15 February 2023

Future of Gibraltar Falls in the balance but closure flagged as 'last resort'

| Claire Fenwicke
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warning sign at Gibraltar Falls

A safety review of Gibraltar Falls is underway following the death of a 19-year-old man at the weekend. Photo: ACT Government.

The ACT’s Conservator of Flora and Fauna has admitted “all cards are on the table” as the Territory considers how to make Gibraltar Falls safer.

Parks and Conservation rangers were on site this morning (15 February) examining the area where a teenager died after falling off a cliff at the site on Sunday.

Conservator Bren Burkevics said today’s assessment was part of a safety review into the site, which included examining signage, fencing, handrails and areas that have been trampled by people ignoring warnings and heading off the marked trails.

“The challenge with Gibraltar is it’s such a wonder of nature and it’s been promoted on social media as a swimming hole,” he said.

“We never recommend that because of the dangers of the cliffs and waterfall, and also because of changes that can occur due to flooding.”

READ ALSO Death of teenage ANU student not discovered for days, inquest finds

While Gibraltar Falls has a viewing platform, the water hole has become popular with locals and tourists alike.

“We do not recommend people venture off the track as it can put yourself at risk, as we’ve sadly seen from this incident,” Mr Burkevics said.

“Unfortunately, it does appear over the weekend people accessed a high-risk area that we don’t recommend people go to.”

warning sign on a tree

Warning signs are erected throughout Namadgi National Park. Photo: ACT Government.

Mr Burkevics and his team will use the information gathered to identify any new areas people have decided to explore away from marked trails, as well as ways to deter them.

The ACT’s rescue agencies are routinely trained in retrieving people who get into trouble in our national parks, and Mr Burkevics said it wasn’t uncommon for people to get into difficulties or have an accident.

However, that risk was heightened if people chose to ignore warnings set up for their own safety.

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Our wet spring and start to summer have also changed the landscape.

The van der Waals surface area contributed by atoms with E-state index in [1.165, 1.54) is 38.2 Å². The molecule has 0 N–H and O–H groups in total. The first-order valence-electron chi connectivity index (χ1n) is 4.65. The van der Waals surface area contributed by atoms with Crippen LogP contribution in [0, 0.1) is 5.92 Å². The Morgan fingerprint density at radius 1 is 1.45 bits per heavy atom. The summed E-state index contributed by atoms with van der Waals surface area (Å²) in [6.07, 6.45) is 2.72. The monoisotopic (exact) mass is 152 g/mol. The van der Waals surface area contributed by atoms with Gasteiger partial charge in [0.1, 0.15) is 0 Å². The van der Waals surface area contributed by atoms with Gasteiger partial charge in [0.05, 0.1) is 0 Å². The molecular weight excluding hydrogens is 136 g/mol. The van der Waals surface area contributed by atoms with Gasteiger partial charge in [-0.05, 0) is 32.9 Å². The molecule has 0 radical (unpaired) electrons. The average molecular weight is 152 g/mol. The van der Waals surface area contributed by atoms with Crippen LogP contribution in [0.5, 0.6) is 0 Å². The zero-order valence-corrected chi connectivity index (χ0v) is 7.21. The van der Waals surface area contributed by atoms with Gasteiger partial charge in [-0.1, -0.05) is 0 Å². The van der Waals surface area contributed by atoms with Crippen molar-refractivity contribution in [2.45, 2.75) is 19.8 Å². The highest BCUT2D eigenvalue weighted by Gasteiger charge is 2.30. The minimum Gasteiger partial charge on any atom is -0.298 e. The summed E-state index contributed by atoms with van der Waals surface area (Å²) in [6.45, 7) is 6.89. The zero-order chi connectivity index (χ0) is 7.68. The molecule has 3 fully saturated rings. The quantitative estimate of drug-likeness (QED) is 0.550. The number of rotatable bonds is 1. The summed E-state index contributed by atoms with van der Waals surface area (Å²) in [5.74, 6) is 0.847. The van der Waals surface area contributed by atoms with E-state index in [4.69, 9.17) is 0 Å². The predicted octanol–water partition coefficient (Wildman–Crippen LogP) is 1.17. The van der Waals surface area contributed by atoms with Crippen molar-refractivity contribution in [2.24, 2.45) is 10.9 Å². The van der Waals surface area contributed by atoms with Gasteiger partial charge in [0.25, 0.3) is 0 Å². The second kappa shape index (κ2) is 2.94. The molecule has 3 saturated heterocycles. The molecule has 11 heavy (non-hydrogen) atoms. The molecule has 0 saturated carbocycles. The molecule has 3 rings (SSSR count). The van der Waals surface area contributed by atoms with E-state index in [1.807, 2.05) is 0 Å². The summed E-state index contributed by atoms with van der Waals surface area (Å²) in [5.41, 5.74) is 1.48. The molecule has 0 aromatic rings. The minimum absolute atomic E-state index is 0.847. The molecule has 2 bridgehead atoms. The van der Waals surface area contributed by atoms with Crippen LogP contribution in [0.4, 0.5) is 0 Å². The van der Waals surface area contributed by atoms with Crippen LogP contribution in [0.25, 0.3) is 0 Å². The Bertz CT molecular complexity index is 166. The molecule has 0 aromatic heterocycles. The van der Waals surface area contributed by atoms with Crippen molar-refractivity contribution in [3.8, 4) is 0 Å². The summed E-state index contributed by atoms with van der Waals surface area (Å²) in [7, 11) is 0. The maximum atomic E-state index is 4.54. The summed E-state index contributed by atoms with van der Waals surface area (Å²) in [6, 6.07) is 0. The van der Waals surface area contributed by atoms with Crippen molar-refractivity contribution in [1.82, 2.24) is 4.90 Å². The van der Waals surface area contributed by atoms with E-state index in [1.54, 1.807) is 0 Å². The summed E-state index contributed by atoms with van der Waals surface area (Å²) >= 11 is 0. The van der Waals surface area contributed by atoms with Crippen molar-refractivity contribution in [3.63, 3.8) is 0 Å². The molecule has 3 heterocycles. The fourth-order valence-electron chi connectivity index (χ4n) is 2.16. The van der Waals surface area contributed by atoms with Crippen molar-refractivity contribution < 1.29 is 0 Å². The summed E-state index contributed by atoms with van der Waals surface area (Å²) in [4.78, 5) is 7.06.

“Today, we did notice some areas of the falls that have been degraded because of people heading off the track, including the cliffs and waterfall where the incident occurred,” Mr Burkevics said.

If it appears signage and fences aren’t enough to stop people from walking where they shouldn’t, other powers are available to the Conservator of Flora and Fauna.

“I have powers under the Nature Conservation Act 2014 to apply closures,” Mr Burkevics said.

“It’s a last resort option because it’s such a wonderful location … [but] people need to stop swimming there.”

If the site was permanently closed under this law, entering the area would be a punishable offence.

While the Gibraltar Falls is beautiful, it’s not recommended people swim there. Photo: ACT Government.

While the safety review is expected to be completed in the coming weeks, the site could remain closed for months if it’s decided extra safety measures need to be installed.

In the meantime, Mr Burkevics said there were plenty of other parks and reserves around the ACT that people could enjoy.

He had this advice to anyone exploring the Territory’s natural wonders: “Follow the signage, stay on the appointed tracks and trails, prepare accordingly, follow the advice of rangers and you’ll have a good day.”

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HiddenDragon7:30 pm 16 Feb 23

Such an interesting approach to risk and danger on the part of ACT officialdom – serious contemplation of closing off access to a public place which people can choose to visit (or not) and choose to enjoy in a risky way (or not) but dogged, obstinate refusal to allow people to eliminate unnecessary danger at home thus giving them no choice but to live with that risk –


ChrisinTurner4:26 pm 16 Feb 23

The most likely place to be killed in the ACT is on our poorly maintained roads. The way to stop this threat is to close all roads that have potholes or similar dangers. Crazy or not?

Michael Pless3:57 pm 16 Feb 23

It would be so very sad if the Falls were shut-off from public access because they are beautiful and provide many opportunities for photographers. Sometimes, people overestimate their abilities or their environment with tragic consequences. For any governing body to take the stance, “no more access for anyone!” is quite an extreme and myopic response. Surely a more appropriate attitude is “people want to enjoy this natural wonder – how can we make it safer for them to do so?” Aren’t we supposed to be encouraging people to be active? Personally, I’d love to get access to the base of the falls for some truly great photos.

Hopefully they will not close it off. People are idiots, frequently posing for selfies by sitting on handrails with a potentially fatal fall behind them or swimming in waters that specifically say don’t swim here. My brother-in-law is a Cairns firey who does rapid water rescues and is no longer surprised when he has to attempt to fish out bodies from the Devil’s Pool at Babinda Boulders despite all the warning signs and railing at certain parts. The vast majority heed the warnings, let the others take care of themselves.

What about a sign that says “don’t be stupid!”?

Capital Retro10:34 am 16 Feb 23

Similar concepts have been tried with drug addicts. Now they are legalising drugs.

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